As a freelancer, it’s more important than ever to streamline your workflow and make your time count, especially when you are just getting started. Time is money after all.
In the beginning, I was so slow and everything seemed to take forever. As I got more clients, I started to feel so disorganized at keeping everything in order. There were so many little details I needed to remember.
I’ve (luckily) become more organized and smarter about the way I do business, so that I can spend time creating and not on the ever-pervasive follow-up (which is still necessary as a freelancer). Here are 4 tips for new freelancers to help streamline your work, stay organized, and work efficiently.
Although I check my Google Analytics as well as my referrers in WordPress, I can’t keep track of everything. In order to stay on top of what is being posted about me or my blog, I created a Google Alert for my full name and my blog name. This is helpful, so you can keep track of what is being posted. Even if you don’t have a blog, this is useful for anyone to monitor their identity on the internet.
To get started, go to the Google Alerts page. Then enter the terms you want to be notified about. Then enter your email address and start getting alerts when those terms show up on a page.
All clients are different and expect something different from you. To stay organized, I created a spreadsheet to keep track of my clients, how much they paid, due dates, how they prefer to pay, how they would like me to send an invoice, etc.
Instead of trying to remember how each client prefers something, I’ve just kept track of it in my spreadsheet. Some people are flexible with deadlines, while others have firm dates. Some people prefer to use PayPal, while others write checks. I need to keep track of these details, so I can follow-up and get paid and so that I have all the important details in front of me when I need them.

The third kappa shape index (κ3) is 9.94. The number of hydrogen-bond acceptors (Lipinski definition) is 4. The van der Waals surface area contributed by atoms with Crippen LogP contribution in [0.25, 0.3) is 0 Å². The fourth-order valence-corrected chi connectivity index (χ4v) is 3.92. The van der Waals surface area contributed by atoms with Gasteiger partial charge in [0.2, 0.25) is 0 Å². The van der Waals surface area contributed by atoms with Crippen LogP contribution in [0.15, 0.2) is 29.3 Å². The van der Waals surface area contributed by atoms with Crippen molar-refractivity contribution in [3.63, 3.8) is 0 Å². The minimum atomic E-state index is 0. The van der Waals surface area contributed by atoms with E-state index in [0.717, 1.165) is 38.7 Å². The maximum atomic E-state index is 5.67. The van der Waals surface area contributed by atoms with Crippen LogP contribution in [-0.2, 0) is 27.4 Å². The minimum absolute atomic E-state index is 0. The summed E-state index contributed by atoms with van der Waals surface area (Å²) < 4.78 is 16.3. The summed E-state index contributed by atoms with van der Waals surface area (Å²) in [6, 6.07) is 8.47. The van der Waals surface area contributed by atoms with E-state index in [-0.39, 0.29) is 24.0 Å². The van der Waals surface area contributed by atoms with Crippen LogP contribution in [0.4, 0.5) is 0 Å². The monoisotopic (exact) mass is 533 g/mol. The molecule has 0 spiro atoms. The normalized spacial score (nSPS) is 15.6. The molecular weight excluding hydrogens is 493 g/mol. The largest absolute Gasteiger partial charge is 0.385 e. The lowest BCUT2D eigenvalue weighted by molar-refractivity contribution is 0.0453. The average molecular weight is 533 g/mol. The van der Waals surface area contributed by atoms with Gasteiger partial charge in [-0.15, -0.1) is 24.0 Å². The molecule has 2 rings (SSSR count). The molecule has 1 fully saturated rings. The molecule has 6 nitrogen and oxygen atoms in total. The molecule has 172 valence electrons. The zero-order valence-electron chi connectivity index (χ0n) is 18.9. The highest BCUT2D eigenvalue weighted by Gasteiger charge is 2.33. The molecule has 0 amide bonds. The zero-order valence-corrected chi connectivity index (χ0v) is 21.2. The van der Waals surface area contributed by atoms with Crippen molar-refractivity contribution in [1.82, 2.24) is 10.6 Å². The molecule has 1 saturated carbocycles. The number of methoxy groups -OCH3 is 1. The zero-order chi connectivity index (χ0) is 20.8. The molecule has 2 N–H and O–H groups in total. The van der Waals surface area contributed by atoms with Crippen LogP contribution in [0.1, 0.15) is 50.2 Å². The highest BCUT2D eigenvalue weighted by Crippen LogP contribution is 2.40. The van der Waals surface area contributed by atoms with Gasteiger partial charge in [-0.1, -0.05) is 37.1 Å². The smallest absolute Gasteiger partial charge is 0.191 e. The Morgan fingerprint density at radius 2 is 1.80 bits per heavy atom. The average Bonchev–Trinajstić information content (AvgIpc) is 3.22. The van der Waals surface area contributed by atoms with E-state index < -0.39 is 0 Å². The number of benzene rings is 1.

Goodness, how many emails went back and forth when I just started freelancing? I’d have a million questions and think of them at different times, resulting in a million different emails.
That’s annoying. Your clients are busy and so are you, so don’t waste anyone’s time. Ask important questions upfront. Here are questions I ask when taking on a new writing gig.
– How many articles are you looking for per month? What are the deadlines?
– Do you prefer to receive articles in a Word doc, Google Doc, or via WordPress?
– How many words are you looking for?
– Do you want me to pitch topics to you or just write what I want? Or do you have ideas in mind?
– What is your budget and how do you pay? PayPal or Check?
– How and when would you like me to send an invoice?
These are my standard questions, but there are other questions you should consider as well. Where will your writing end up? Who are you writing to — i.e. who is the audience? Do you need to source an image? Will you get a link to your site or just credit? These are also important things to consider when starting out.
This year was the first time in my life I owed money to Uncle Sam. Fun times. Right after that, I vowed to save 10% of my freelance income. Well, I hate to say it, but I was naive. I need to be saving about 30% to cover my butt from any crazy tax bills. I also need to start looking into paying taxes quarterly. Save yourself the trouble and just save more for taxes. If you don’t need it all, you can use it elsewhere later. It’s a good practice to get into.
These four tips have helped me streamline my work as a freelancer and get to the point when taking on a new client. It also puts my mind at ease, because I am empowered with information so I can do my job well.
I hope some of these tips are helpful for you, too! Feel free to use or modify as you see fit!